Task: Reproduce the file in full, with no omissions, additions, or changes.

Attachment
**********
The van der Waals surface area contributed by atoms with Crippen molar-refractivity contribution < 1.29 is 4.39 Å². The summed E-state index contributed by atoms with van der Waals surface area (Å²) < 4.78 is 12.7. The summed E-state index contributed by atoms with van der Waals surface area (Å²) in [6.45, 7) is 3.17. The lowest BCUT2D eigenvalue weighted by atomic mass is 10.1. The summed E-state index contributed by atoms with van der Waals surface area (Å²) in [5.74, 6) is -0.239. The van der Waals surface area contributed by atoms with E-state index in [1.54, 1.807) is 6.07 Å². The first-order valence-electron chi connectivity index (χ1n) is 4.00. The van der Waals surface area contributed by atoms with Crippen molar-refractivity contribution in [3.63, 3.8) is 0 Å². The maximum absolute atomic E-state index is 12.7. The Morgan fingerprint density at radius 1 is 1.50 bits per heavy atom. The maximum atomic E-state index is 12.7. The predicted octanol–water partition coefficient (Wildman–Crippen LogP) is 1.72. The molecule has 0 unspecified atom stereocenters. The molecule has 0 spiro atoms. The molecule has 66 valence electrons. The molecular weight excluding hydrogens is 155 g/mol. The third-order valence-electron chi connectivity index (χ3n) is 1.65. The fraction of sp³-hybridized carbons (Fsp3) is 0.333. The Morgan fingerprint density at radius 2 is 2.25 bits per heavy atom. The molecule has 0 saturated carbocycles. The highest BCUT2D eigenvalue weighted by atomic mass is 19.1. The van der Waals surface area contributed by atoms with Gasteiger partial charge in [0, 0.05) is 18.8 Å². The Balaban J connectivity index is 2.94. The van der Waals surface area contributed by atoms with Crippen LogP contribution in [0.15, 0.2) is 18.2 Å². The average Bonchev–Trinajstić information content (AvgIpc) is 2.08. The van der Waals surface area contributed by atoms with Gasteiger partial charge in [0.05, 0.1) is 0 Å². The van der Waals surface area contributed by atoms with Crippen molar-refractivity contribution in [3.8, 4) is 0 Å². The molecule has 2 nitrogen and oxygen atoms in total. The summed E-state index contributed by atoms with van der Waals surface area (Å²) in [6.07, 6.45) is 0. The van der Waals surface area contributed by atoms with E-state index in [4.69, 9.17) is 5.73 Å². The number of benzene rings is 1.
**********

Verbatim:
The van der Waals surface area contributed by atoms with Crippen molar-refractivity contribution < 1.29 is 4.39 Å². The summed E-state index contributed by atoms with van der Waals surface area (Å²) < 4.78 is 12.7. The summed E-state index contributed by atoms with van der Waals surface area (Å²) in [6.45, 7) is 3.17. The lowest BCUT2D eigenvalue weighted by atomic mass is 10.1. The summed E-state index contributed by atoms with van der Waals surface area (Å²) in [5.74, 6) is -0.239. The van der Waals surface area contributed by atoms with E-state index in [1.54, 1.807) is 6.07 Å². The first-order valence-electron chi connectivity index (χ1n) is 4.00. The van der Waals surface area contributed by atoms with Crippen molar-refractivity contribution in [3.63, 3.8) is 0 Å². The maximum absolute atomic E-state index is 12.7. The Morgan fingerprint density at radius 1 is 1.50 bits per heavy atom. The maximum atomic E-state index is 12.7. The predicted octanol–water partition coefficient (Wildman–Crippen LogP) is 1.72. The molecule has 0 unspecified atom stereocenters. The molecule has 0 spiro atoms. The molecule has 66 valence electrons. The molecular weight excluding hydrogens is 155 g/mol. The third-order valence-electron chi connectivity index (χ3n) is 1.65. The fraction of sp³-hybridized carbons (Fsp3) is 0.333. The Morgan fingerprint density at radius 2 is 2.25 bits per heavy atom. The molecule has 0 saturated carbocycles. The highest BCUT2D eigenvalue weighted by atomic mass is 19.1. The van der Waals surface area contributed by atoms with Gasteiger partial charge in [0, 0.05) is 18.8 Å². The Balaban J connectivity index is 2.94. The van der Waals surface area contributed by atoms with Crippen LogP contribution in [0.15, 0.2) is 18.2 Å². The average Bonchev–Trinajstić information content (AvgIpc) is 2.08. The van der Waals surface area contributed by atoms with Gasteiger partial charge in [0.05, 0.1) is 0 Å². The van der Waals surface area contributed by atoms with Crippen molar-refractivity contribution in [3.8, 4) is 0 Å². The molecule has 2 nitrogen and oxygen atoms in total. The summed E-state index contributed by atoms with van der Waals surface area (Å²) in [6.07, 6.45) is 0. The van der Waals surface area contributed by atoms with E-state index in [4.69, 9.17) is 5.73 Å². The number of benzene rings is 1.